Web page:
Below are links to news coverage of Thursday night’s special San Francisco Planning Commission at Mission High School — the first ever in the neighborhood.
SAN FRANCISCO EXAMINER
KTVU CHANNEL 2
SAN FRANCISCO BUSINESS TIMES
SAN FRANCISCO PLANNING COMMISSSION
By Erin Reeves
Tenant Empowerment Organizer
Last month, Mission Housing kicked off our 2019 Leadership Training Series at Valencia Gardens. This monthly leadership series covers a range of resident-identified leadership and community issues, including topics like financial management, nonviolent communication, tenants’ rights, and parenting skills.
For our first topic of the year, residents discussed changes they’ve seen right here in the neighborhood and the root causes and impacts of gentrification. In talking about residents’ own experiences with gentrification and the hopelessness it creates, the conversation quickly turned to action. What can be done to stop the destabilization of our neighborhoods? How do we instead promote healthy neighborhood change that is led by and benefits existing, lower-income communities?
One answer is participating in community-led efforts like the historic hearing happening in the Mission this Thursday, February 7. For the first time ever, the San Francisco Planning Commission will host a hearing in the Mission District, specifically to hear community input about the project known widely as the “Monster in the Mission.”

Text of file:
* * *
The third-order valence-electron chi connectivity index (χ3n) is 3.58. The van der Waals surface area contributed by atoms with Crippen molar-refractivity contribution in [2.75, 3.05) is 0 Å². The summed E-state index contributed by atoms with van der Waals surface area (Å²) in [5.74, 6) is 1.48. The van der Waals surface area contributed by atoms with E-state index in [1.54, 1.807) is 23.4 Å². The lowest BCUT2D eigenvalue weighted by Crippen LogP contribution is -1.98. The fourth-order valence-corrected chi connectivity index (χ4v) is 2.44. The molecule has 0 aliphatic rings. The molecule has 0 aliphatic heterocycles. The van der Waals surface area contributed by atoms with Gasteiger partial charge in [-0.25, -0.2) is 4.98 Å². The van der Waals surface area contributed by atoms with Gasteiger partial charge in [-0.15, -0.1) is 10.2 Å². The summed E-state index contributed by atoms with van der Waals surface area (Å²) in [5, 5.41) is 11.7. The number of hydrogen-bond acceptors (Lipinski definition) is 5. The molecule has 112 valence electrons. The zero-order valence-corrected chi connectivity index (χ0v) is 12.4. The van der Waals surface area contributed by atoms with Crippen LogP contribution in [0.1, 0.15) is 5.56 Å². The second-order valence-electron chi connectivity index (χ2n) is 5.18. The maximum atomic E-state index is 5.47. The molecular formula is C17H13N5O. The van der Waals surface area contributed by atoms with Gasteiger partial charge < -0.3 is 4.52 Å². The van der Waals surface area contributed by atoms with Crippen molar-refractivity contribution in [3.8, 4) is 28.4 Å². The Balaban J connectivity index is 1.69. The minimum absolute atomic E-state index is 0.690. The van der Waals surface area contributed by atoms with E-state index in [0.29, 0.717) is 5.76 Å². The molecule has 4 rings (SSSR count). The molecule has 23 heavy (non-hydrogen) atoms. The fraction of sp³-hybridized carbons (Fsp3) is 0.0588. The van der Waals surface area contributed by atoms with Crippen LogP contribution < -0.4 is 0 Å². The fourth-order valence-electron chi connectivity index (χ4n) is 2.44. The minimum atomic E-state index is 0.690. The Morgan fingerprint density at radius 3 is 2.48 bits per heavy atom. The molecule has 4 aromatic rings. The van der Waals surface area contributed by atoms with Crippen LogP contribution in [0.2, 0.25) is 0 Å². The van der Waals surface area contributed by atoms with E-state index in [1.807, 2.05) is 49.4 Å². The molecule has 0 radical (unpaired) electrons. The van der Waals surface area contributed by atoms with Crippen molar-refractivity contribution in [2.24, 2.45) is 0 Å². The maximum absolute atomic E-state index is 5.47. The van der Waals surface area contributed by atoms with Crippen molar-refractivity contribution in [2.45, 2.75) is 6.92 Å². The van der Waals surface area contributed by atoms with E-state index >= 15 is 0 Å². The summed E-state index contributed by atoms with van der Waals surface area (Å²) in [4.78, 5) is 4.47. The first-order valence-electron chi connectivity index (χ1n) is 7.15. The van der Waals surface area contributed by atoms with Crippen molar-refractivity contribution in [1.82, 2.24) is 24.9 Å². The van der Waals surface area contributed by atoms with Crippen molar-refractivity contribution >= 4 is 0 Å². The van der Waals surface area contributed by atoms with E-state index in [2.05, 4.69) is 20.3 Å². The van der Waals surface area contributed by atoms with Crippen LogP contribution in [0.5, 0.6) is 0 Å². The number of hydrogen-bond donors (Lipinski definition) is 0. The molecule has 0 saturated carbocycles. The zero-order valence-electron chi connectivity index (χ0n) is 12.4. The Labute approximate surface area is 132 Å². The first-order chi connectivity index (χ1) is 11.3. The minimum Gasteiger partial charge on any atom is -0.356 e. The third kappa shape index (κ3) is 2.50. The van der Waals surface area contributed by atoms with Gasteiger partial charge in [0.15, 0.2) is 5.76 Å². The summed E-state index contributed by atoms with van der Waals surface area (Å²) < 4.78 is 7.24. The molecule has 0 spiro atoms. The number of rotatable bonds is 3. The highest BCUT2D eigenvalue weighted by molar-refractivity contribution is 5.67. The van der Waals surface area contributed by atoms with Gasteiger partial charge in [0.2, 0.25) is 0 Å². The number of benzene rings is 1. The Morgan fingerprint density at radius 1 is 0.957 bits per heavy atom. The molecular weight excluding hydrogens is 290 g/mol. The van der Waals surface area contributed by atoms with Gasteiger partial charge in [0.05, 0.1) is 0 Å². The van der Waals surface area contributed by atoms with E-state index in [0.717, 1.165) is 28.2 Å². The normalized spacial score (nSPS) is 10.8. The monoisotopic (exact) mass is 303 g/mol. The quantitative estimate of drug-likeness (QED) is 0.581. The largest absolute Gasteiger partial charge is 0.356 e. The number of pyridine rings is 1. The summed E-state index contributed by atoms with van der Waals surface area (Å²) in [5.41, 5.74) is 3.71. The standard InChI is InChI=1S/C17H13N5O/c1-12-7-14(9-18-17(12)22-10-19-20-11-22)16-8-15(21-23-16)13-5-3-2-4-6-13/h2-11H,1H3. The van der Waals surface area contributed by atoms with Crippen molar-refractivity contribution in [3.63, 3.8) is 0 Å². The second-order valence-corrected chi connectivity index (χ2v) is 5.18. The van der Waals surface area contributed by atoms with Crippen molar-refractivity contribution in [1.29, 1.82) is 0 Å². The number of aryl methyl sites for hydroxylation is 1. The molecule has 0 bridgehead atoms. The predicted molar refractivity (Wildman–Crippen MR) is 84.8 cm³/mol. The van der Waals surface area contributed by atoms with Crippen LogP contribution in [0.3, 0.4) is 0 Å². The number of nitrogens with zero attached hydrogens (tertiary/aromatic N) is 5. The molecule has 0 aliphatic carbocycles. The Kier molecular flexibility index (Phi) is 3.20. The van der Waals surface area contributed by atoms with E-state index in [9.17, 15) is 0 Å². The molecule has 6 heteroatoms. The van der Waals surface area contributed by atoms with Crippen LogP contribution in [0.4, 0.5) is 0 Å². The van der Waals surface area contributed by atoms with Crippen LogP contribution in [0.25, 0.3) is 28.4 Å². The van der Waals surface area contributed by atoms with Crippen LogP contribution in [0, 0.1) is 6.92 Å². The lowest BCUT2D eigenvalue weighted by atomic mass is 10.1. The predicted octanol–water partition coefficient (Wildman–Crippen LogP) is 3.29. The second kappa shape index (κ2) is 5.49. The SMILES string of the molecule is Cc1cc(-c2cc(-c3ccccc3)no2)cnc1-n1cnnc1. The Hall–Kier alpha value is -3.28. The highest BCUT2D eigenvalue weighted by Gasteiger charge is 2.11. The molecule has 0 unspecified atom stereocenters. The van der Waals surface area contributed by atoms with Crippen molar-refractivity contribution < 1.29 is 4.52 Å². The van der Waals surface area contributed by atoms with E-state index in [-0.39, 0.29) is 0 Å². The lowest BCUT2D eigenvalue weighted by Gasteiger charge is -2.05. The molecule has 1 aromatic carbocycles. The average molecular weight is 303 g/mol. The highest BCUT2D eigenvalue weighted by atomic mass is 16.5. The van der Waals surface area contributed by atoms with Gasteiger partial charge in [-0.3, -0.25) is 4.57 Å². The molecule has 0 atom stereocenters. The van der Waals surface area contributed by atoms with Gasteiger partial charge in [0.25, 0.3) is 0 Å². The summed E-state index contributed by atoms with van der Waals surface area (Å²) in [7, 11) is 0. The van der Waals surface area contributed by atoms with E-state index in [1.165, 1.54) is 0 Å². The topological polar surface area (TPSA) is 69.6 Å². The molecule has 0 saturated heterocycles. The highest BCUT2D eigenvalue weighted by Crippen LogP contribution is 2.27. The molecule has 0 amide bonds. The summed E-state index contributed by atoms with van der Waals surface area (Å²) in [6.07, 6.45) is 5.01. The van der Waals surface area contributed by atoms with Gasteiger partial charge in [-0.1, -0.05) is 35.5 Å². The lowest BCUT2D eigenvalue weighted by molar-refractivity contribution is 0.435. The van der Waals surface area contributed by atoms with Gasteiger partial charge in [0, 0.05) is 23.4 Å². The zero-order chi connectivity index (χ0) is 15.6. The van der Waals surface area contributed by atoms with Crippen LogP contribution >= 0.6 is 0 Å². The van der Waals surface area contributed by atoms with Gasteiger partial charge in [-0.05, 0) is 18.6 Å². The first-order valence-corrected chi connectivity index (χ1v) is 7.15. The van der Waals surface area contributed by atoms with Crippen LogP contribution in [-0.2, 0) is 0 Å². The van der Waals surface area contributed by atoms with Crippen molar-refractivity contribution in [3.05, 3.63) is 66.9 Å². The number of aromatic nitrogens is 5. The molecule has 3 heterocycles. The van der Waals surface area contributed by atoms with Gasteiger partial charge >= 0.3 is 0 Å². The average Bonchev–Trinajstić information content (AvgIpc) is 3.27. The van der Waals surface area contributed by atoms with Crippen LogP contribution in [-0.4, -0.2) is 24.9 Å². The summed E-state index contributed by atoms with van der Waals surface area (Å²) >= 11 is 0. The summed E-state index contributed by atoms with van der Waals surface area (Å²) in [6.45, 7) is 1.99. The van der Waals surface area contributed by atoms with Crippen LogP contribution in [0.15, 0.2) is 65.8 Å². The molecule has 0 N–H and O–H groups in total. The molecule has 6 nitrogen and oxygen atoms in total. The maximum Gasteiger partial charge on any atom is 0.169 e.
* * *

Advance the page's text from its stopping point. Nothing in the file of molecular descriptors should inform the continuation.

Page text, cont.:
This market-rate housing development is planned for 1979 Mission, right next to the 16th and Mission BART Plaza. With estimated future rents of $2,500 to $5,000, its construction will exacerbate the already rapid gentrification of Mission Street and encourage further displacement of low-income residents and residents of color.
Mission Housing is a proud member of the Plaza 16 Coalition, a coalition of over 100 community organizations and businesses that have been working to advocate for 100-percent affordable housing at the site and build the power of local residents to engage in the planning process.
Thursday’s hearing is an opportunity to speak up for the affordable housing we need and help transform the way we plan neighborhoods — to actually include the most impacted community members in decision-making.
For more information on the hearing, visit the event page — Plaza 16 needs every voice, including yours.
And make sure to join us for the rest of our 2019 Leadership Training series. Translation in Spanish and Cantonese is available. Snacks are also provided.
Below is the rest of the first-trimester schedule.
February 19, 2019, 6-7pm
Valencia Gardens Community Room
How to Be Heard: Communication Tools for Hard Conversations
Learn communication tools that can help you reduce conflict, connect with others, and be heard better.
March 2019, 6-7pm (date TBA)
Valencia Gardens Community Room
Supporting Children’s Development: Workshop for Parents
What are the different ways children grow and change, and how can parents support children through those changes?
April 2019, 6-7pm (date TBA)